Throughout this year, several bloggers will engage in a conversation here and on their blogs — asking questions of each other and responding. Others are absolutely welcome to join the conversation, as well. Learn more about the ladies of Blogversation 2012.
Today’s question comes from your Blogversation hostess, Colleen: @cnewvine on Twitter.
My husband, John, and I recently started running.
Neither of us was especially excited about this decision.
To be honest, we’ve only gone a few times and we’re still doing a mix of walking and running, so it might be too early to tell if we really like it, but I think it’s fair to say it’s not a hobby we were enthused to pick up.
John’s tried running before, even went to a good sporting goods store to have his stride analyzed so he could get the right shoes for the way he runs. He didn’t fall in love.
I’ve been pretty vocal about disliking running. Basically unless I was being chased by a tiger, I couldn’t imagine anything that would motivate me to put that much pounding on my ankles and knees.
Then I turned 40. And the sad, sad truth is that as we get older, our metabolism slows down. I could either cut way back on how much I eat and drink or find a way to burn more calories.
Since I really enjoy eating and drinking, I sighed as I laced up my running shoes.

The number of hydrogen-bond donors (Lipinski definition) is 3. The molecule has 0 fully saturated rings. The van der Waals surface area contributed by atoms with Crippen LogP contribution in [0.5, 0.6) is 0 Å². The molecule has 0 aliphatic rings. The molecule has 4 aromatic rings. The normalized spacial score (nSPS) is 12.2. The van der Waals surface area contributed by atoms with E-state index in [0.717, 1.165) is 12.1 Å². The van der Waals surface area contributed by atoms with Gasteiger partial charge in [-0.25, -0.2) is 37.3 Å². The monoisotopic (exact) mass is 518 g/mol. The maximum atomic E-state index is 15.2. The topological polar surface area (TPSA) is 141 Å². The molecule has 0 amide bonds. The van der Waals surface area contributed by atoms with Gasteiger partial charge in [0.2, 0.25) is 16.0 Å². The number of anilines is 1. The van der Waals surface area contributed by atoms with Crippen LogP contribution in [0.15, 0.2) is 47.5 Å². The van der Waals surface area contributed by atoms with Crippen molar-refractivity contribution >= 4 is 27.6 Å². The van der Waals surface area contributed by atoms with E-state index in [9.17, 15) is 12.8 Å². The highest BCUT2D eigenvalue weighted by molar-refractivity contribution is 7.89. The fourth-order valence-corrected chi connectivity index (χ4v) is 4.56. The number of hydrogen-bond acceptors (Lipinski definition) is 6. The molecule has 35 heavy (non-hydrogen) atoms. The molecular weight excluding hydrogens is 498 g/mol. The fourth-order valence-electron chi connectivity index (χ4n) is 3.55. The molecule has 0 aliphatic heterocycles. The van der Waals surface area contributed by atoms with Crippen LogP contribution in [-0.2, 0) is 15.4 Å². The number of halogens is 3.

Our first few run-walks weren’t as bad as I expected.
We’ve been trying to go for walks when we get up in the morning so we were already getting used to getting up and out the door. So it wasn’t a huge struggle to find time for exercise. And even the running itself didn’t feel as awful as I expected.
Years ago, I interviewed a researcher at University of Michigan who studied self talk — the way we process what we’re experiencing in life. He said some people exercise and think to themselves, “oh, this is hard, it doesn’t feel good, I’m not good at this, I’m sweaty and that’s uncomfortable …” Others feel the same signals from their bodies and think, “I’m challenging myself and that’s great, sweating and breathing hard mean I’m pushing myself to be stronger and healthier, I’m getting better at this all the time …” Those who interpret the physical signals of exercise as positive tend to be better athletes.
I decided to approach running with as much positive self talk as I could.
I acknowledged to myself that I haven’t done cardiovascular exercise regularly in a while so it’s OK if I can only run a few minutes before I have to stop. That doesn’t mean I’m a failure as a runner. Just a beginner.
When my knee started to ache, I shortened my steps a little and noticed it felt better. Then rather than using that as an excuse to quit, I committed to asking some runner friends how to strengthen my knees. (now in my morning exercise routine: squats and lunges)
And as we ran through the park on the East River, with the Manhattan skyline just over the water, I enjoyed how it felt that my husband and I were taking care of ourselves, together, in our Brooklyn neighborhood. I liked that people walking their dogs saw us as a couple on their morning run.
I don’t love running yet. But I love that we’re making an effort together.
Are you a beginning runner, too? Here are a few resources: